• certain rules on its manufacture are strictly regulated from the preparations of sour doughs, linen cloth and wooden circles
  • each cheese wheel has a casein plate with a unique and sequential alphanumeric code which guarantees traceability back to its entire production

This Beaufort cheese farm is a very small producer. It won’t take even ten minutes to pop in and see how the cheese is made. There is no guided tour so you just have to follow your nose as the farmers don’t speak English.

Outside you’ll see a row of milk churns. It’s the door on the left here that you need to first go in to say bonjour and have a look at the enormous copper cauldron where the milk is heated, curdled, scaled and brewed. The curd is then removed using a linen cloth and moulded into a hoop or mould of beechwood – it’s the hoop that has the concave shape that gives Beaufort it’s distinctively shaped heel.

The rounds of cheese are pressed for 24 hours and then cooled before being soaked in brine and stored on spruce wooden shelves. One side of the cheese is rubbed with salt daily every morning whilst in the afternoon all the rounds are massaged and turned. The wheels of cheese ripen for between 5 and 12 months before taken down to the local market at Bourg St Maurice.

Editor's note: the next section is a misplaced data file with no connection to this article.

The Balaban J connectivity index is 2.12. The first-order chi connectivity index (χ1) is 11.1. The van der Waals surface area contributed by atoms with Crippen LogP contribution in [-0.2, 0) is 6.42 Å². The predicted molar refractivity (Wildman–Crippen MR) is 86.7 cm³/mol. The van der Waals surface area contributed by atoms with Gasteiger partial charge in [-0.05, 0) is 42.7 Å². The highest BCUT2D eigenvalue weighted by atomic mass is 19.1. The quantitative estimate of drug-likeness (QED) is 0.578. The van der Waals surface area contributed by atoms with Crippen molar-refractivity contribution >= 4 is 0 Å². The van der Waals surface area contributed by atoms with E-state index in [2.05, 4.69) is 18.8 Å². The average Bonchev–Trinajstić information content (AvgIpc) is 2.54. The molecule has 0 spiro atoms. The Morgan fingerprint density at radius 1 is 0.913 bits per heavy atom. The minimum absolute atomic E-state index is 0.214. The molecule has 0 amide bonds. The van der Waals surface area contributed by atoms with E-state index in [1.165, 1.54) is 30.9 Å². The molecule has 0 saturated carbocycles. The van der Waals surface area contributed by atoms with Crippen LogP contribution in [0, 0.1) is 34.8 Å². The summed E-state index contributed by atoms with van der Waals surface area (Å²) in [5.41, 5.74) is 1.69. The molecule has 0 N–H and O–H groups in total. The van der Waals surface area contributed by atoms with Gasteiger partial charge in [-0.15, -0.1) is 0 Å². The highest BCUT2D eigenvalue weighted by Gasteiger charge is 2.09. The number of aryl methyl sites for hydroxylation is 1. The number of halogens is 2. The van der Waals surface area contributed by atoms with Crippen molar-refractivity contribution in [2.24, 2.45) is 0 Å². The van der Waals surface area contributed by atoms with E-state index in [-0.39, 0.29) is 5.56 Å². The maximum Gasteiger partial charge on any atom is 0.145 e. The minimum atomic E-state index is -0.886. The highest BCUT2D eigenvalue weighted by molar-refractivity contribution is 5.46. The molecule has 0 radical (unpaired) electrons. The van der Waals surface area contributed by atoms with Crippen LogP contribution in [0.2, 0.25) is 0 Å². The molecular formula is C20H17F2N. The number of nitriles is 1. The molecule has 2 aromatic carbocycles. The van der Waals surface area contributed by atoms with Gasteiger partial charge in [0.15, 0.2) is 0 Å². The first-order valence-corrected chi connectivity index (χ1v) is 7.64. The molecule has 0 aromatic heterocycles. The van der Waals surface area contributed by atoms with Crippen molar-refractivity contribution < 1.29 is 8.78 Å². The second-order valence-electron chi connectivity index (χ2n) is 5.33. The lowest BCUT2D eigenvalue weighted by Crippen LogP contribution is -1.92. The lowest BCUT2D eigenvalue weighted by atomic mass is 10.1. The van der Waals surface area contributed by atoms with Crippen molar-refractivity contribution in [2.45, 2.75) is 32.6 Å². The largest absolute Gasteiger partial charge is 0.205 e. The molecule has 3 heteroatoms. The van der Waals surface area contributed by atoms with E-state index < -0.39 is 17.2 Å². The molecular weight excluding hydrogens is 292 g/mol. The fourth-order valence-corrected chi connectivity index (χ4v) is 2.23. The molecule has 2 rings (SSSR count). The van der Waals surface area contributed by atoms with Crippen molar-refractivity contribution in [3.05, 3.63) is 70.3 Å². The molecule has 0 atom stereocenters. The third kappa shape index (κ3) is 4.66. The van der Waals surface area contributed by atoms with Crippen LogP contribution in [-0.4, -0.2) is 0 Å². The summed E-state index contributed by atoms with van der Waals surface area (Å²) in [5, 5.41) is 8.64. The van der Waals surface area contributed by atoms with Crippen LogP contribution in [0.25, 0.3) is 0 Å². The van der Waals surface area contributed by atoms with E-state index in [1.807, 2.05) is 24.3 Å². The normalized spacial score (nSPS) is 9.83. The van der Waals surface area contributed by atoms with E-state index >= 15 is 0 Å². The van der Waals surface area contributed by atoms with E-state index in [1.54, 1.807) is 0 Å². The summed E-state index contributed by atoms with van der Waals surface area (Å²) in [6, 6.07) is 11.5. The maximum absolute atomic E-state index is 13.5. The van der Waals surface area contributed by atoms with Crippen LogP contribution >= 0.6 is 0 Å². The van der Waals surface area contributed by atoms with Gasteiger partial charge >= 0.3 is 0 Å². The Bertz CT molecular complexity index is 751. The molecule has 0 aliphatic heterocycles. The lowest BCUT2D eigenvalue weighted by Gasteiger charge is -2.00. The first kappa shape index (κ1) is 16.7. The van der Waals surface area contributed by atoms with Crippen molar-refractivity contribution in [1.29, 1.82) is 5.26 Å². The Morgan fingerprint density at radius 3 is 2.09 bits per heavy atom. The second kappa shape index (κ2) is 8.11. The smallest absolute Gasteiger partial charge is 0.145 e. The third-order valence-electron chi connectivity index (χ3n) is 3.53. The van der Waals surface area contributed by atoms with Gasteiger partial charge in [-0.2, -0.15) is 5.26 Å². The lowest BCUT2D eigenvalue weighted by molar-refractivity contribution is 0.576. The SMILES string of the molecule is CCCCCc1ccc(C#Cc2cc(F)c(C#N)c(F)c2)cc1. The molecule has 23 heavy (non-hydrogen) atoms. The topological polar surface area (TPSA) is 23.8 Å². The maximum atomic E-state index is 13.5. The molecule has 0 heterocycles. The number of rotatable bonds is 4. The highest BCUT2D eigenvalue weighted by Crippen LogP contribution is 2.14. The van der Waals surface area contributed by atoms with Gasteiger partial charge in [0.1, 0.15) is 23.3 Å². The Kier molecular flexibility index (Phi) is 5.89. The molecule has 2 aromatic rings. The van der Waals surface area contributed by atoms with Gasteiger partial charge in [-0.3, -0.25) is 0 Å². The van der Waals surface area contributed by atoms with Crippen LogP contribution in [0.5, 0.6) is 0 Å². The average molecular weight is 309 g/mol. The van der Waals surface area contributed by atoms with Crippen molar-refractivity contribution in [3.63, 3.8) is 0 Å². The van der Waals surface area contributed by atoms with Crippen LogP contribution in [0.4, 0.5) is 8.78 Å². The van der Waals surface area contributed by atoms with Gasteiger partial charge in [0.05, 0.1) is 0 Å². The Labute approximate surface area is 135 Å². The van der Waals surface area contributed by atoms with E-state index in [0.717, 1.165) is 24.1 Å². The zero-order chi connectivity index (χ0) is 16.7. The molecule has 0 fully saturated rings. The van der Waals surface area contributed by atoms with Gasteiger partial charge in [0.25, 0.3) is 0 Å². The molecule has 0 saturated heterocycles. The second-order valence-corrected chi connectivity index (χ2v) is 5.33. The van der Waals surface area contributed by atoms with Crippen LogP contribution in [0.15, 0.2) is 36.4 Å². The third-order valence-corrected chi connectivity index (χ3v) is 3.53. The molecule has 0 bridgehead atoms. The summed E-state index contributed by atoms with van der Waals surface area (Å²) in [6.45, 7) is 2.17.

Once you’ve seen the giant cauldron then step back out and turn towards the farm building opposite you. You’ll see a door with a fridge style handle. Open this and you’ll enter Aladdin’s cave of cheese! This is the the store room where the rounds ripen in cooled temperatures. This is also where you can have a hunk of cheese cut for you. You’ll then go back into the original building where they will weigh the cheese and you can pay.

tour du mont blanc family
My 10 year old admiring the calves outside the cheese farm

La Ville des Glaciers Beaufort cheese farm opening dates & visiting times

Some of my zoom clients trekking the TMB in June were disappointed that the cheese farm was not yet open. You could email them to ask what date they will be opening nearer the time or you can check before leaving Les Chapieux at the Les Chapieux Tourist Information hut (open from 19/6 – 09/09 between 8h30 – 12h and 13h30 – 17h30

The official opening hours for visitors at the Beaufort cheese farm are 10h -12h and from 15h – 19h however outside these hours I would still pass by to see if the doors are open.

Email: gaeclesglaciers@gmail.com
04 79 09 92 74
06 26 98 43 93
06 21 15 46 42